Corresponding in energy terms to some 1,530 terawatt-hours, this volume is enough to meet the annual energy needs of more than 76.5 million European households.
"Statpipe laid the basis for the whole gas infrastructure on the Norwegian continental shelf," says Rune Bjørnson, executive vice president for the Natural Gas business area.
"With its landfall at Kårstø north of Stavanger, constructing this system also demonstrated that Statoil could handle the entire gas value chain from production to marketing."
Norway's annual gas exports have rise from 26 billion cubic meters in 1985 to roughly NOK 80 billion. At a gas price of roughly NOK 1 per cubic meter, this represents an export value of about NOK 80 billion.
Capacity at Kårstø was originally five billion cubic meters per year, but is due to reach 30 billion during October when Kristin gas starts to flow from the Norwegian Sea.
This means that a third of all Norway's gas deliveries to European markets pass through the plant, which now processes production from both North and Norwegian Sea fields.
Norwegian gas is exported today through five pipelines to continental Europe and one to the UK. The Langeled system from the Sleipner fields to Britain also becomes operational in 2006.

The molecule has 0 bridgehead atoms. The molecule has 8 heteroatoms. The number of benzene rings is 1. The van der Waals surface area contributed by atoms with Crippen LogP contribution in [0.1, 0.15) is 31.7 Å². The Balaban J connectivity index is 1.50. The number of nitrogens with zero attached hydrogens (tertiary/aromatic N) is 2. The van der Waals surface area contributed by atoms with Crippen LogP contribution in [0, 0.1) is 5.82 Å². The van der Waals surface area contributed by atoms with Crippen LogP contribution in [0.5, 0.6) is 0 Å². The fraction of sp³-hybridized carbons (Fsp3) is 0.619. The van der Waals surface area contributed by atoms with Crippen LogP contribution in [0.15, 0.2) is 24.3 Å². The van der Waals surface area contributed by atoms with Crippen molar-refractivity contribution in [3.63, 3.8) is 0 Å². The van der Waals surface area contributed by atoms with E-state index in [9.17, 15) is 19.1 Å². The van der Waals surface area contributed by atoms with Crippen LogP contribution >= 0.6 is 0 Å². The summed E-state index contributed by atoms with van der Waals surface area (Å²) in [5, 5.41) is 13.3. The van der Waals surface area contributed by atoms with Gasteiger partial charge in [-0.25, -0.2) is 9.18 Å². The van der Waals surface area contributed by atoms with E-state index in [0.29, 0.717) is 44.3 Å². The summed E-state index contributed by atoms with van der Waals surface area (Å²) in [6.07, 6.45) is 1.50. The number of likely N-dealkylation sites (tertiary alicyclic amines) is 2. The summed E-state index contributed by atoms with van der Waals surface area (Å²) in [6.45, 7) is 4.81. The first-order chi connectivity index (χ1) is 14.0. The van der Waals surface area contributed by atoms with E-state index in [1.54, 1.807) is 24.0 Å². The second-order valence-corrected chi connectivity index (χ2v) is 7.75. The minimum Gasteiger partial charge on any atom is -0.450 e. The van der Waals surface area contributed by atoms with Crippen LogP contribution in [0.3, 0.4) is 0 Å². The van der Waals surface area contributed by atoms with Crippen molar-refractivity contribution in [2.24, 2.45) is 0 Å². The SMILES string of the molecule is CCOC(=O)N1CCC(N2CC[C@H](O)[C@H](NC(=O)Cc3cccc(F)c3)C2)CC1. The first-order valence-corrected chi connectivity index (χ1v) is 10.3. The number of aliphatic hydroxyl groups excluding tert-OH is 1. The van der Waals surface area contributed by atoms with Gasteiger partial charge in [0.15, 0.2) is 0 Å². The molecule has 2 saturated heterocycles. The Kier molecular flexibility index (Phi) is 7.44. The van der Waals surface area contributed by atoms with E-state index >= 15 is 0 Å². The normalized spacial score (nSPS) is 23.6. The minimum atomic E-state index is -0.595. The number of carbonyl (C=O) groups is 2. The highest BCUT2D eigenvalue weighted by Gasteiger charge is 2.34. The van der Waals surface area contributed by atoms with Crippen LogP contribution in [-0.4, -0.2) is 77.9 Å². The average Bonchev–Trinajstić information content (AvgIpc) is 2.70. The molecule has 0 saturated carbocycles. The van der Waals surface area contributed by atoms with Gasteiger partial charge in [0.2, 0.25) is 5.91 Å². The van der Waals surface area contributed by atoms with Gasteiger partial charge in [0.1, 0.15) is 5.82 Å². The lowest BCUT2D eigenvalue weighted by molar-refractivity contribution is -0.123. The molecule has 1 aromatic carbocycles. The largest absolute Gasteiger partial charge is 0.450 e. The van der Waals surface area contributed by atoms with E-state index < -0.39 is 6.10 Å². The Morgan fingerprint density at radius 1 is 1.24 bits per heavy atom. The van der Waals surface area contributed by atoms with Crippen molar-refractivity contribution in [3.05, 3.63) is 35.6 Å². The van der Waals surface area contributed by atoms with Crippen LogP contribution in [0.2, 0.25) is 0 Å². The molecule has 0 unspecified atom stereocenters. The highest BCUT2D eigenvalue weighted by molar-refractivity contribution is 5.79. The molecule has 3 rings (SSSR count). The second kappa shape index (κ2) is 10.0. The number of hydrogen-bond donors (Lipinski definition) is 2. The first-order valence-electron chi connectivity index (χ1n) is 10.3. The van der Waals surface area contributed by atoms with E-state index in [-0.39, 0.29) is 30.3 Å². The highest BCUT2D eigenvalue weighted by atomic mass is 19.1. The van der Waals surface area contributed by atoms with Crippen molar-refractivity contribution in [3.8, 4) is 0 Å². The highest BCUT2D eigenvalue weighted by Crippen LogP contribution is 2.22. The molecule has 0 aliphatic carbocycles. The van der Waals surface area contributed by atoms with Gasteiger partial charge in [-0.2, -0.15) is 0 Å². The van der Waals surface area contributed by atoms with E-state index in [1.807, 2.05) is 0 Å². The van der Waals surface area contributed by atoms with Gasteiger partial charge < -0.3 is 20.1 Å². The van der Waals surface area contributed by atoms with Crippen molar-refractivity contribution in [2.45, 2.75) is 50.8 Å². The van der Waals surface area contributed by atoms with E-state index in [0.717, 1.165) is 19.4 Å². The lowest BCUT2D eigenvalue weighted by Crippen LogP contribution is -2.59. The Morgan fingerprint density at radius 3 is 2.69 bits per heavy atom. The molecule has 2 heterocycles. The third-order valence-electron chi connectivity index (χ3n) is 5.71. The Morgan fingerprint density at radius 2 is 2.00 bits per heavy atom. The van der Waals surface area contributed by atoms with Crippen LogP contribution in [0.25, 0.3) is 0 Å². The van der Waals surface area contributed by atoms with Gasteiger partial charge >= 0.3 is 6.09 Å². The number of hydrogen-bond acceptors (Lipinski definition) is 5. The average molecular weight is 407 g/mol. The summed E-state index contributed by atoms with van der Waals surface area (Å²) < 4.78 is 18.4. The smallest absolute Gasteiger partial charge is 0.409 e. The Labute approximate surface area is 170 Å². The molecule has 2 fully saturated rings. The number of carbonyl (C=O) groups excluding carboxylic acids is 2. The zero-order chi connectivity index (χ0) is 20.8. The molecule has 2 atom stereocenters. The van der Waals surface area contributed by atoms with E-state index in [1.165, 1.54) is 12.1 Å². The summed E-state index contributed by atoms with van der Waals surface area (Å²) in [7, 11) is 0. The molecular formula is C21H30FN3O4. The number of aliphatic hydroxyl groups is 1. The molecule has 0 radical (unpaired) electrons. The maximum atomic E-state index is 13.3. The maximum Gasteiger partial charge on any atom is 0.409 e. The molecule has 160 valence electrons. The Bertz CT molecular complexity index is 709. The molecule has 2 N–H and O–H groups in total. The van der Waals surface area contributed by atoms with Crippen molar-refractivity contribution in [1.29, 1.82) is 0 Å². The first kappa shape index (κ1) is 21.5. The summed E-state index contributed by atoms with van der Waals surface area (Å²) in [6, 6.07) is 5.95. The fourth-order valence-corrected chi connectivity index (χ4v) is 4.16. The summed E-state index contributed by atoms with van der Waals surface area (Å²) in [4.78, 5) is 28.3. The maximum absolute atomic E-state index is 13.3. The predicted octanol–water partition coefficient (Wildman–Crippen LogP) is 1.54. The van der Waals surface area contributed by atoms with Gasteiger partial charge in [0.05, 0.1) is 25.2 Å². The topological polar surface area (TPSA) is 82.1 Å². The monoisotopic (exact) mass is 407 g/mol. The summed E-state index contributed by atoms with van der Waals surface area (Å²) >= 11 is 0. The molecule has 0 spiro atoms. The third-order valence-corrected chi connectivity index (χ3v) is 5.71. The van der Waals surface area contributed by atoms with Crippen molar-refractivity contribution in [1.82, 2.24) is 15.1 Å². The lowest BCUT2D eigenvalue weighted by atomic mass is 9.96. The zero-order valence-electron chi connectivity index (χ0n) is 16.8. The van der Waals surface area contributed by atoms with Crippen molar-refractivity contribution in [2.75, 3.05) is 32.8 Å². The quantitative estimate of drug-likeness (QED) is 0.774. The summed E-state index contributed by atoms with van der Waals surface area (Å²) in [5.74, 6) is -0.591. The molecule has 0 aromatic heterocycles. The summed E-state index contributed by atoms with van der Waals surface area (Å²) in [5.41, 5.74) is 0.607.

Statoil is responsible for executing the Langeled project on behalf of Norsk Hydro, development operator for the Ormen Lange field in the Norwegian Sea.
New players have become involved in the gas chain over the past two decades, with state-owned Gassco taking over as operator for land-based plants and pipelines.
Statoil is responsible for the technical operation of the Kårstø facilities with associated pipelines on behalf of the operator.
Dry gas is exported from Kårstø through the Europipe II and Statpipe/Norpipe transport systems to northern Germany.
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